In the course of testing, last Initial capacity, 0° C. capacity, Recovery Capacity, and Last capacity were measured; wherein "Initial capacity" means the discharge capacity at the 10th cycle in the charging and discharging cycles at 20° C., "0° C. capacity" means the discharge capacity at the third cycle in the charging and discharging cycles at 0° C., "Recovery capacity" means the discharge capacity at the third cycle in the charging and discharging cycles after returning to 20° C., and "Last capacity" means the discharge capacity at the fiftieth discharge after the returning to 20° C.
Based on these measurements, 0° C.--capacity retention ratio and Recovery capacity ratio were calculated by the following formulae: ##EQU1##
The results are shown in the Table.
TABLE I______________________________________ Initial 0τ capacity Capacity Last capacity retention recovery capacityCells (mAh) ratio (%) ratio (%) (mAh)______________________________________A (Invented) 520 76.2 100.0 519B (Invented) 523 75.2 100.0 521C (Comparison) 435 62.0 92.0 358D (Comparison) 510 72.3 98.7 397E (Prior art) 524 56.5 88.5 412F (Comparison) 488 76.8 100.0 431______________________________________
In Table I, it is observed that cells A and B according to the present invention have the high capacities, superior 0° C.--capacity retention ratios, 100% capacity recovery ratios, and the Last capacities not significantly different from the Initial capacities, so that deterioration of capacities by the charging and discharging cycle was not recognized. The cells were dismantled after the charge and discharge test and the negative electrodes were observed to find any significant changes of shape or deposition of dendritic metallic lithium.
The cell C, for comparison, (having mesophase graphite particles in the negative electrode prepared by pulverizing after graphitization so as to have the same average size as that in A and B) had an Initial capacity as low as 435 mAh. Also, cell C had a low 0° C.--capacity retention ratio, capacity recovery ratio and Last capacity. After the charge and discharge test, a little amount of deposited dendritic metallic lithium was observed on the negative electrode. It is presumed that the large specific surface area of the mesophase graphite particles for cell C lead to a side reaction which decomposes the organic solvent in the non-aqueous electrolyte and further decreases the capacity.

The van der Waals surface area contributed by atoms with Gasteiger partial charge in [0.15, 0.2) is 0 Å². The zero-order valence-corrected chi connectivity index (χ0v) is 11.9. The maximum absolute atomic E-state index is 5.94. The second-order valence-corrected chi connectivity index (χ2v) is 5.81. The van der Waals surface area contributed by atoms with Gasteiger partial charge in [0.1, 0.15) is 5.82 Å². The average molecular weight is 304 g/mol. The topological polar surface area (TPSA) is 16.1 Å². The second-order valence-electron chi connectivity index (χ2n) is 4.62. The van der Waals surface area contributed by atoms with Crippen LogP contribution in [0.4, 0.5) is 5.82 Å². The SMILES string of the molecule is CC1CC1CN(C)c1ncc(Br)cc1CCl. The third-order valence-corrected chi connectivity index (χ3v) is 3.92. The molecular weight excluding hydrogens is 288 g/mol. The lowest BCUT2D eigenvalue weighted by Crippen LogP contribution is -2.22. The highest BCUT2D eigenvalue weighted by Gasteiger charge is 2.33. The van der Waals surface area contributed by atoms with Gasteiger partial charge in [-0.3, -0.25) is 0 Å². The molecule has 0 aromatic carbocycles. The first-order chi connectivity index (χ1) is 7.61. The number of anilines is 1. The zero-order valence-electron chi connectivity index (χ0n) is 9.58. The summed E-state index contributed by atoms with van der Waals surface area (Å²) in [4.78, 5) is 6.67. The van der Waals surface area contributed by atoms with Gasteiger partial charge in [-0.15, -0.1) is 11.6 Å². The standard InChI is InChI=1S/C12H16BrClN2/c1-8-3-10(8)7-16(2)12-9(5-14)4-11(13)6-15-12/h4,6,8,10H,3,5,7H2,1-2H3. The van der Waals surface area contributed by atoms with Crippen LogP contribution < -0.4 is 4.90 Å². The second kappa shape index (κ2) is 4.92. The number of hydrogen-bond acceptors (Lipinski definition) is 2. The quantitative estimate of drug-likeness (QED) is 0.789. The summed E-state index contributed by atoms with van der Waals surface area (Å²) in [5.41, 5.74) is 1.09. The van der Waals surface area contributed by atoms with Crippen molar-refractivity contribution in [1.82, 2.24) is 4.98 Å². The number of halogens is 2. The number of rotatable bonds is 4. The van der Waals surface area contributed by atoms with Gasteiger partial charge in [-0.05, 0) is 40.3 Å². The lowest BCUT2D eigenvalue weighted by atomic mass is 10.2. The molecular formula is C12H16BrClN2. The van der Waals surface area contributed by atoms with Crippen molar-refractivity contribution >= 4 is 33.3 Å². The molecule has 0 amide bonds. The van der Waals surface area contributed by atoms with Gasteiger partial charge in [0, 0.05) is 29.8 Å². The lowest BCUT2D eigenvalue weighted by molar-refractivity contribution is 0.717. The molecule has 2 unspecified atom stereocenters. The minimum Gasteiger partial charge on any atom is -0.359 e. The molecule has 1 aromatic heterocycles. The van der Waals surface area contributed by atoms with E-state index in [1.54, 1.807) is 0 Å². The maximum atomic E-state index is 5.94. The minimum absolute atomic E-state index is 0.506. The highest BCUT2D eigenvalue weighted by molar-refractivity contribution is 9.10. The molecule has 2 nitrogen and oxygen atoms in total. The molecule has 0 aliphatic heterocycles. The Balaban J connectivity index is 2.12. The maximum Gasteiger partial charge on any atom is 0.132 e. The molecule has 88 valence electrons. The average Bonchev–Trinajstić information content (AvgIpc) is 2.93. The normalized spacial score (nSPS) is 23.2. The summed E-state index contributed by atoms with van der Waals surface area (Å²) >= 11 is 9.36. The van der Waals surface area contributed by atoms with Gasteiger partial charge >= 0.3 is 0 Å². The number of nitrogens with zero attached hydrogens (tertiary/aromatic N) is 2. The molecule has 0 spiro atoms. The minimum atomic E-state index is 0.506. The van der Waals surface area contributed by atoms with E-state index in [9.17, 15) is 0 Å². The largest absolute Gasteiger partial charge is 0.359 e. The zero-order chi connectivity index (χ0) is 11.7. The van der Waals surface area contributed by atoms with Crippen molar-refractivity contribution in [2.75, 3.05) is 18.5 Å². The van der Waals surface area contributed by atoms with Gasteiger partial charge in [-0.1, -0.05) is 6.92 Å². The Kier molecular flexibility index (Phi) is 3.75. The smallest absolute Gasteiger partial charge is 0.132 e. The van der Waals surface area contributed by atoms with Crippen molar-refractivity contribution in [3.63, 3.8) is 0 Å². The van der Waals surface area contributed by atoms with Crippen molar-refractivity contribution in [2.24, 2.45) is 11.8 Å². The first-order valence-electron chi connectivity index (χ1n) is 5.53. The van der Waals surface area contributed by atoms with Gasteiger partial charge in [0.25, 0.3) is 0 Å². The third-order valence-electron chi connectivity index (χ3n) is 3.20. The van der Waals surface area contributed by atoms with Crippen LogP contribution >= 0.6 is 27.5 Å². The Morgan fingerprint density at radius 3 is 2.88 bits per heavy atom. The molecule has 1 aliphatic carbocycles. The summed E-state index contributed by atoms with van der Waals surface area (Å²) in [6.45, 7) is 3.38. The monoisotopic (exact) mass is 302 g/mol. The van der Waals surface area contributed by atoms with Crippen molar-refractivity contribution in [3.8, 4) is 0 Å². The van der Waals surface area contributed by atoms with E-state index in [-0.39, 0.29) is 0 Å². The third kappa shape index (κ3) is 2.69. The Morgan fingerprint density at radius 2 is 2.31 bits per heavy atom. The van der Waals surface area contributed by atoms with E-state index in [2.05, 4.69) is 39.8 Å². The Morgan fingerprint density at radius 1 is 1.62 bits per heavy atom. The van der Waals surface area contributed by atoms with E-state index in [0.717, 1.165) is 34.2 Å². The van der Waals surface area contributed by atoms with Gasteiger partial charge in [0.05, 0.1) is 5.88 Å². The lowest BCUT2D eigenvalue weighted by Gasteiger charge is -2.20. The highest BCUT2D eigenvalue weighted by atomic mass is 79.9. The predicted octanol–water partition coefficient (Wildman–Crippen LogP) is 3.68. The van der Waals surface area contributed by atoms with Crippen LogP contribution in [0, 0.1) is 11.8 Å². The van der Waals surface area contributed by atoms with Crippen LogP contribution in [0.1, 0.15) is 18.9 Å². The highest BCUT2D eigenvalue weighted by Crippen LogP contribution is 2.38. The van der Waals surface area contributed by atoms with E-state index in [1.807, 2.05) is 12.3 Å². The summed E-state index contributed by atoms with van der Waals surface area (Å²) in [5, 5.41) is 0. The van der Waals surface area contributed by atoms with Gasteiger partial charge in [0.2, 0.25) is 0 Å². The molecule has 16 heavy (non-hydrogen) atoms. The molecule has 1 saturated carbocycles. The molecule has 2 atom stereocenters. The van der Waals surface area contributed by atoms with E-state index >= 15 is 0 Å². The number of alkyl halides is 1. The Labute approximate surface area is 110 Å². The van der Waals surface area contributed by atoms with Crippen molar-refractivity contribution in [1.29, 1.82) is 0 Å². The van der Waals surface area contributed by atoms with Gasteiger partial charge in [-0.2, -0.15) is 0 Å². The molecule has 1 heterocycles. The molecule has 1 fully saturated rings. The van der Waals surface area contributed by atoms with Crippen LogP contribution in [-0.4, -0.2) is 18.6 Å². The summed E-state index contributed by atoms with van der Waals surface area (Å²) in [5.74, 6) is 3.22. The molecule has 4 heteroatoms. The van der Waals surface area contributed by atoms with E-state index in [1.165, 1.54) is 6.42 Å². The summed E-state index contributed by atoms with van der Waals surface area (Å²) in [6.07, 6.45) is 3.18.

As for the cell D, for comparison, although it had an Initial capacity, 0° C.--capacity retention ratio and capacity recovery ratio not significantly different from those of invented cells A and B, the Last capacity was low and the deterioration of capacity by the charging and discharging cycle was significant. Observing the negative electrode of the dismantled cell D, there was no deposition of dendritic metallic lithium observed, but, there was dendritic metallic lithium coming-off the negative electrode mix from the core foil. It seems that the mesophase graphite particles of the negative electrode in cell D had 12.5 μm average diameter, which was larger than those of the other cells. This resulted in difficult adherence of the particles onto the foil when fabricated and the particles became smaller in size due to expansion and shrinkage during the charging and discharging cycles which led to capacity deterioration.
The cell E manufactured according to conventional methods had the Initial capacity similar to those of invented cells A and B, but the 0° C. capacity, retention ratio, capacity recovery ratio and Last capacity were low and the deterioration of the capacity due to the charging and discharging cycles was significant. Almost all over the negative electrode surface of the dismantled cell, deposition of dendritic metallic lithium was observed. This phenomena is thought, as previously described, to be brought about by the significant decrease of the lithium quantity intercalatable into the mesophase graphite particles when charged at a low temperature.